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Car cultures around the world: Bali, Indonesia

In our series of car cultures around the world/international street scenes, after Morocco, Africa, Monaco, Europe and Nagoya, Japan, we’ll stay in Asia for a bit to observe the car culture of Bali, the Indonesian “Bounty Island”. The streets of Bali are actually flooded with small motorbikes, but I’ve still managed to find a few cars among those thousands of bikes. Don’t forget to check out my videos at the bottom of the page!

Daihatsu Gran Max Luxio MPV, 2 generations of Toyota Vios Taxi and Suzuki APV

And then I noticed that the Balinese are very single minded when it comes to their cars, as there’s not a lot of variation on the road. If I had to estimate, I’d say that 80% of the cars on the island are within a handful of models, which are the Toyota Avanza and its clone Daihatsu Xenia (4 out of 10 cars are one of these two), Toyota Kijang Innova, Suzuki APV, Daihatsu Gran Max in both the Luxio MPV version as the utilitarian and pick-up versions, Toyota Ayla minicar and its clone Daihatsu Agya, and Toyota Vios, which is the standard taxi in Bali.

Notice how these are all Japanese brands and mostly MPVs? That’s actually not that hard to explain: since cars (especially new cars) are almost unaffordable for the average Balinese family, almost all cars are owned by businesses, most notably in the tourist industry. These MPVs which can seat up to seven passengers are used as transportation for tourists, either by independent driver/guides or by hotels or businesses as a courtesy shuttle.

3x Toyota Avanza MPV in Bali

There are two reasons for the Japanese domination in the streets of Bali (and in fact all of Indonesia), one being that they benefit from decade-long domination during the time when Indonesia slapped very high taxes on imported cars, which resulted in local production. The second reason has a lot to do with the first: the widespread availability of spare parts and experienced mechanics.

And Bali being a relatively small island, and dominated by the tourism industry, this effect is even greater than in all of Indonesia. Still, when we look at the Indonesian sales charts, we see Toyota and its sister brand own virtually half of the market (49,3% market share), and the top-5 brands all Japanese and adding up to 88,8% share. The Indonesian top-20 models are all locally produced and the first non-Japanese model is the Chevrolet Spin in the far bottom of the top-40, and is also produced in Indonesia and is also an MPV, as Indonesians still have a clear preference for this body style. I guess the SUV and crossover craze still has to start here. Perhaps the relative successful launch of the Honda HR-V is a sign of things to come, but as long as functionality has priority over style, I think MPVs will stay popular for some time to come. Besides that, the Toyota Avanza/Daihatsu Xenia as well as the Toyota Kijang Innova could already be qualified as a crossover between an MPV and and SUV.

The dominance of the Avanza and Xenia has actually decreased in the past few years, as competitors have started to introduce similar models as well. The most successful is the Suzuki Ertiga, with the Honda Mobilio and even the Datsun Go Plus also relatively popular. The Chevrolet Spin has been much less fortunate. However, these models appear to have mostly eaten into volumes of the perennial #2 Daihatsu Xenia, as the Avanza is still superior in first place.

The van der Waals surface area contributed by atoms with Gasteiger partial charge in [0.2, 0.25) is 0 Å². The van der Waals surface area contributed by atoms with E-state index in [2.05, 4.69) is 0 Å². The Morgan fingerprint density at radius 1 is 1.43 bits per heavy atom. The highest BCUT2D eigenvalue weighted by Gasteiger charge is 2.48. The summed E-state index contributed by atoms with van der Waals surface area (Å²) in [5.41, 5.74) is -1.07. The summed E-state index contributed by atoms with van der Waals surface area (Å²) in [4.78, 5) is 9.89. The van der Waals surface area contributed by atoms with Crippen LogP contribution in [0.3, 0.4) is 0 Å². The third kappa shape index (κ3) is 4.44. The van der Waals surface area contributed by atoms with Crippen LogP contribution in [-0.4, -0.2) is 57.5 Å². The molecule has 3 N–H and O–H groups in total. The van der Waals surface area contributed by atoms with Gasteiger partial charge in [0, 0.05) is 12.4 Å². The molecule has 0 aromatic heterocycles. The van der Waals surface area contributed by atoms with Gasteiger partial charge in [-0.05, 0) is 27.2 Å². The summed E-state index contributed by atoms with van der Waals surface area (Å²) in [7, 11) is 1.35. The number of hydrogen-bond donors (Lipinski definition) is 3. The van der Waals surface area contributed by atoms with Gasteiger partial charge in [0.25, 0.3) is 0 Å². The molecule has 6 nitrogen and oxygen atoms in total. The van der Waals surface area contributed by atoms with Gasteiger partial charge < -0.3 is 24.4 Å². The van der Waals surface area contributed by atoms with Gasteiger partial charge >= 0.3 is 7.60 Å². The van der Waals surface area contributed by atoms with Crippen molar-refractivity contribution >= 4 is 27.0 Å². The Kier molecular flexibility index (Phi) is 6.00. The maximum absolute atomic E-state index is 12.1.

Datsun Go Panca Plus

Indonesia is one of the countries where Datsun has been relaunched a few years ago, and they must have done their market research right, as they launched the Datsun Go (Panca) Plus, which is in fact the MPV version of the Datsun Go hatchback. Contrary to India, where Datsun hasn’t broken through yet, the brand can be considered successful in Indonesia, with over 25.000 sales in its first 12 months.

Back to Bali, where you won’t find more than a handful of modern European models, although I did see a few older ones, like a Mercedes-Benz W124, a BMW 3-series E36, a VW Microbus and a VW Thing. I did see a few Chinese brands, though. I spotted a few Geely King Kong taxis between the hundreds of Toyota Vios, and I saw a Geely Panda, but too late to grab my camera.

You may notice the Toyota Agya and the Daihatsu Ayla minicars to be the odd ones out in the best sellers list, and that’s because they’re the result of a government incentive, the Low Cost Green Car initiative, giving small, fuel efficient and locally produces cars a tax break in order to stimulate the Indonesian automotive industry. As a result, the Ayla is priced from 87 million Rupiah, which is just € 5.800,- or US$ 6,300.

One funny thing about Bali: with so many motorbikes on the streets, some local businesses have found a new source of additional income from selling petrol in small quantities in a stall by the streets. They refill empty Absolut Wodka bottles (I have no idea why only this type of bottle) and sell it to quickly top up the fuel tanks of motorbikes, so they don’t have to drive out of town to a gas station. I’ve seen it all over the island and it was just amazing to see. Such things would never be allowed in Europe, if only for (fire)safety and environmental reasons.


A typical intersection with cars, trucks and dozens of motorbikes seemingly in a state of chaos, but it all goes well.

Up and down a mountain on my motorbike, where you can see how dominant the Avanza really is (view in YouTube to read in the description which cars you’re seeing):